The Elaboration Likelihood Model of Persuasion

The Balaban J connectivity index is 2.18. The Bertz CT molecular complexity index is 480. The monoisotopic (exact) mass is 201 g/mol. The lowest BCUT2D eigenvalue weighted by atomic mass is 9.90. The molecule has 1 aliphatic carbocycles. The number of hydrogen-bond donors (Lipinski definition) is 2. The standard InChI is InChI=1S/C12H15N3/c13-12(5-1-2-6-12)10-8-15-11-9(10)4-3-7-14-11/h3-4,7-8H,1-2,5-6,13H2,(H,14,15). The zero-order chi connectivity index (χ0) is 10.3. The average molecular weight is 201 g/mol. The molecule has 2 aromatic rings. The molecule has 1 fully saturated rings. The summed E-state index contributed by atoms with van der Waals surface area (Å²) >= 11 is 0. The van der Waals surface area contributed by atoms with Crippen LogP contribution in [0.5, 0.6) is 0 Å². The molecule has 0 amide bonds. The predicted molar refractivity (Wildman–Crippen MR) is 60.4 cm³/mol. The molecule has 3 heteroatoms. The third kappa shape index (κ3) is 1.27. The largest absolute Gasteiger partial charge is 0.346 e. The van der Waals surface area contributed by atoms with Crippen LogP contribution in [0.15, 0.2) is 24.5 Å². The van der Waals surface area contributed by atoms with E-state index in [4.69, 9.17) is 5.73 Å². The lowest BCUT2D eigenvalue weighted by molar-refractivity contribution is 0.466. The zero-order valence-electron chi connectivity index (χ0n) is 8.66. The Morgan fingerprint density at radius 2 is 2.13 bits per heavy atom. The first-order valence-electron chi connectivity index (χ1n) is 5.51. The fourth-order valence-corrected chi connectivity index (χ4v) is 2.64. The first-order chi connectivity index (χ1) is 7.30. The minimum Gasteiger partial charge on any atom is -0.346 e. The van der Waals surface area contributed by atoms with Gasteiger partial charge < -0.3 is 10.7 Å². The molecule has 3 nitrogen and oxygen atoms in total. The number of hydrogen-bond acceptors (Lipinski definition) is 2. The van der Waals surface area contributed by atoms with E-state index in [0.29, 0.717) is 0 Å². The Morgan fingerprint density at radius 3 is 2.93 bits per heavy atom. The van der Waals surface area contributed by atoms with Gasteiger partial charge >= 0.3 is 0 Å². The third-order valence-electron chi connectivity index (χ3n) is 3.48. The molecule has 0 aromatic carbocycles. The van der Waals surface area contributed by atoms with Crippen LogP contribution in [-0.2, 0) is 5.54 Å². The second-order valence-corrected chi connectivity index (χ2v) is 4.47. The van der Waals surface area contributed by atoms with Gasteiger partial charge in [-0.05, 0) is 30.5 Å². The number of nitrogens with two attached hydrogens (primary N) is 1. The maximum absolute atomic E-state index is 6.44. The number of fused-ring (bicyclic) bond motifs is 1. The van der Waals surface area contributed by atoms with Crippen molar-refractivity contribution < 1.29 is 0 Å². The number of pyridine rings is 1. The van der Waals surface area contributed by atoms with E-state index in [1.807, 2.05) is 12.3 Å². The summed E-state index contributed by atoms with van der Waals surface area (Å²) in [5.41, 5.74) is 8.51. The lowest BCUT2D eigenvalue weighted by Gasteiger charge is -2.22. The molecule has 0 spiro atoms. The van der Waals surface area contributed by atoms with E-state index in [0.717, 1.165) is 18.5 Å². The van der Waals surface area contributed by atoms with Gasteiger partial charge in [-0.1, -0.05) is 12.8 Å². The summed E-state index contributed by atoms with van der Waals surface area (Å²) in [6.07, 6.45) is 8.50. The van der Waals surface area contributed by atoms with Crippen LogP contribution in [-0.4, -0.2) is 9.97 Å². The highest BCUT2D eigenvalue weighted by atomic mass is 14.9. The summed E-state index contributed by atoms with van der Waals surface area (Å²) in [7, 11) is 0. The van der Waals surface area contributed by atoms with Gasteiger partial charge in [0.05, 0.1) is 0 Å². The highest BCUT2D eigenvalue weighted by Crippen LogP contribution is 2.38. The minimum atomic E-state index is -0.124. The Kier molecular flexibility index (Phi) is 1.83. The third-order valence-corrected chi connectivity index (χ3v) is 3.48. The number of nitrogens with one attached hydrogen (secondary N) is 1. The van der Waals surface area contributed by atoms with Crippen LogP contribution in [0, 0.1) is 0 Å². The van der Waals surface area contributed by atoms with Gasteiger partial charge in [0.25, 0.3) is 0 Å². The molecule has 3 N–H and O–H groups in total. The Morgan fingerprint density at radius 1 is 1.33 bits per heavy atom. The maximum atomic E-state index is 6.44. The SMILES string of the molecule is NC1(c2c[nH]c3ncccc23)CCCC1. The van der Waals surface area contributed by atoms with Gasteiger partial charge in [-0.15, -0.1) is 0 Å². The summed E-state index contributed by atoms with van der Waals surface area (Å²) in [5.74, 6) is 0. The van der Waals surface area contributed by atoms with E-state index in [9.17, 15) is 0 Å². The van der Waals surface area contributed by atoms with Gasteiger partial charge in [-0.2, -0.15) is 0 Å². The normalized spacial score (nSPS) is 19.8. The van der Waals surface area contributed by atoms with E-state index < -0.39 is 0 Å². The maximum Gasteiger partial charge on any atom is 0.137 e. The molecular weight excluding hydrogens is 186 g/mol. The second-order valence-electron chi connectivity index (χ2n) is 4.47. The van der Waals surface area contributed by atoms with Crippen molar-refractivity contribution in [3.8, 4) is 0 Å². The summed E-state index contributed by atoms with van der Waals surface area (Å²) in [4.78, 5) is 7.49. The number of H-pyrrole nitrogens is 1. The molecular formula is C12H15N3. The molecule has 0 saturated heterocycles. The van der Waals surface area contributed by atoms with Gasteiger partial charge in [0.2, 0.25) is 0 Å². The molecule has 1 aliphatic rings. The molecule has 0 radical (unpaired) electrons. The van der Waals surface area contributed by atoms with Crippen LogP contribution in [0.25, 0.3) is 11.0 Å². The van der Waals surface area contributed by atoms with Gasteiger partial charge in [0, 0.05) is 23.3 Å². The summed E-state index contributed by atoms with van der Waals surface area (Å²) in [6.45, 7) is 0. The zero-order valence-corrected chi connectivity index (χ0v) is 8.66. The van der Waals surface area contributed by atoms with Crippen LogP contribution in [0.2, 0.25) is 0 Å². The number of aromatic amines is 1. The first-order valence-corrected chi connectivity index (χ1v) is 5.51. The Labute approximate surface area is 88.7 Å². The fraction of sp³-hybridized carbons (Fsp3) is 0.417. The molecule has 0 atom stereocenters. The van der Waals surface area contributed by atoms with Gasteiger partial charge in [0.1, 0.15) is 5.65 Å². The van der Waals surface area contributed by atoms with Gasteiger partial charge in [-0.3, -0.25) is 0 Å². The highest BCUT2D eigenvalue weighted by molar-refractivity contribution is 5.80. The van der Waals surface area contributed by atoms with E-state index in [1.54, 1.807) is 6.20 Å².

This chapter outlines the two basic routes to persuasion. One route is based on the thoughtful consideration of arguments central to the issue, whereas the other is based on the affective associations or simple inferences tied to peripheral cues in the persuasion context. This chapter discusses a wide variety of variables that proved instrumental in affecting the elaboration likelihood, and thus the route to persuasion. One of the basic postulates of the Elaboration Likelihood Model—that variables may affect persuasion by increasing or decreasing scrutiny of message arguments—has been highly useful in accounting for the effects of a seemingly diverse list of variables. The reviewers of the attitude change literature have been disappointed with the many conflicting effects observed, even for ostensibly simple variables. The Elaboration Likelihood Model (ELM) attempts to place these many conflicting results and theories under one conceptual umbrella by specifying the major processes underlying persuasion and indicating the way many of the traditionally studied variables and theories relate to these basic processes. The ELM may prove useful in providing a guiding set of postulates from which to interpret previous work and in suggesting new hypotheses to be explored in future research. Copyright © 1986 Academic Press Inc. Published by Elsevier Inc. All rights reserved.